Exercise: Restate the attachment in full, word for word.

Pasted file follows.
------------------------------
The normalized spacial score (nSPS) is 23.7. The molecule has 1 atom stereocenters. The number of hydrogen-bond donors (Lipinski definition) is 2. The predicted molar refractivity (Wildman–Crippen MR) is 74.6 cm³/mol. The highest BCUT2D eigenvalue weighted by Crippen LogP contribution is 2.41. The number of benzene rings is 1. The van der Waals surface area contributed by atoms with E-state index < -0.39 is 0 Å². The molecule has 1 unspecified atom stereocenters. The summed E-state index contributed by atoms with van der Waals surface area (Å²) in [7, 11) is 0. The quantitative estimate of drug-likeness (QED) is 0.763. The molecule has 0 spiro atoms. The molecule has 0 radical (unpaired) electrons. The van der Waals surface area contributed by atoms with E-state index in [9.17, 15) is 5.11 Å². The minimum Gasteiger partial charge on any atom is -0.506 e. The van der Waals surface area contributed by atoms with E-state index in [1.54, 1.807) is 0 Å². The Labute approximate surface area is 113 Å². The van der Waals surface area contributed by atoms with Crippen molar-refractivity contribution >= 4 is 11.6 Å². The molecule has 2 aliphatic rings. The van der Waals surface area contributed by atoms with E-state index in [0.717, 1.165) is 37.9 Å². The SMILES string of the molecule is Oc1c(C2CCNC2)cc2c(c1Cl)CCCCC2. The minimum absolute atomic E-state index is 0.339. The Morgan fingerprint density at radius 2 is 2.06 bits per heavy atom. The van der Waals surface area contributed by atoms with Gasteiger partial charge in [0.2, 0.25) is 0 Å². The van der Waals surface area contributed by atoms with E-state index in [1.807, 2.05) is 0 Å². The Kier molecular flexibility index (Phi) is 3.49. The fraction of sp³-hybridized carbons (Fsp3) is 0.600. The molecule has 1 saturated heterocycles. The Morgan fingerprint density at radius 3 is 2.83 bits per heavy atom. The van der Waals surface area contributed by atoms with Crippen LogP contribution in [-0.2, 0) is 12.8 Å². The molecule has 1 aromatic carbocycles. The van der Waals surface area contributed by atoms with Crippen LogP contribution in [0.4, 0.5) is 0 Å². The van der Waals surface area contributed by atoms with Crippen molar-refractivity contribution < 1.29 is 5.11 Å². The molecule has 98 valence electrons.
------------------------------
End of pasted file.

The normalized spacial score (nSPS) is 23.7. The molecule has 1 atom stereocenters. The number of hydrogen-bond donors (Lipinski definition) is 2. The predicted molar refractivity (Wildman–Crippen MR) is 74.6 cm³/mol. The highest BCUT2D eigenvalue weighted by Crippen LogP contribution is 2.41. The number of benzene rings is 1. The van der Waals surface area contributed by atoms with E-state index < -0.39 is 0 Å². The molecule has 1 unspecified atom stereocenters. The summed E-state index contributed by atoms with van der Waals surface area (Å²) in [7, 11) is 0. The quantitative estimate of drug-likeness (QED) is 0.763. The molecule has 0 spiro atoms. The molecule has 0 radical (unpaired) electrons. The van der Waals surface area contributed by atoms with E-state index in [9.17, 15) is 5.11 Å². The minimum Gasteiger partial charge on any atom is -0.506 e. The van der Waals surface area contributed by atoms with E-state index in [1.54, 1.807) is 0 Å². The Labute approximate surface area is 113 Å². The van der Waals surface area contributed by atoms with Crippen molar-refractivity contribution >= 4 is 11.6 Å². The molecule has 2 aliphatic rings. The van der Waals surface area contributed by atoms with E-state index in [0.717, 1.165) is 37.9 Å². The SMILES string of the molecule is Oc1c(C2CCNC2)cc2c(c1Cl)CCCCC2. The minimum absolute atomic E-state index is 0.339. The Morgan fingerprint density at radius 2 is 2.06 bits per heavy atom. The van der Waals surface area contributed by atoms with Gasteiger partial charge in [0.2, 0.25) is 0 Å². The van der Waals surface area contributed by atoms with E-state index in [1.807, 2.05) is 0 Å². The Kier molecular flexibility index (Phi) is 3.49. The fraction of sp³-hybridized carbons (Fsp3) is 0.600. The molecule has 1 saturated heterocycles. The Morgan fingerprint density at radius 3 is 2.83 bits per heavy atom. The van der Waals surface area contributed by atoms with Crippen LogP contribution in [-0.2, 0) is 12.8 Å². The molecule has 1 aromatic carbocycles. The van der Waals surface area contributed by atoms with Crippen LogP contribution in [0.4, 0.5) is 0 Å². The van der Waals surface area contributed by atoms with Crippen molar-refractivity contribution < 1.29 is 5.11 Å². The molecule has 98 valence electrons.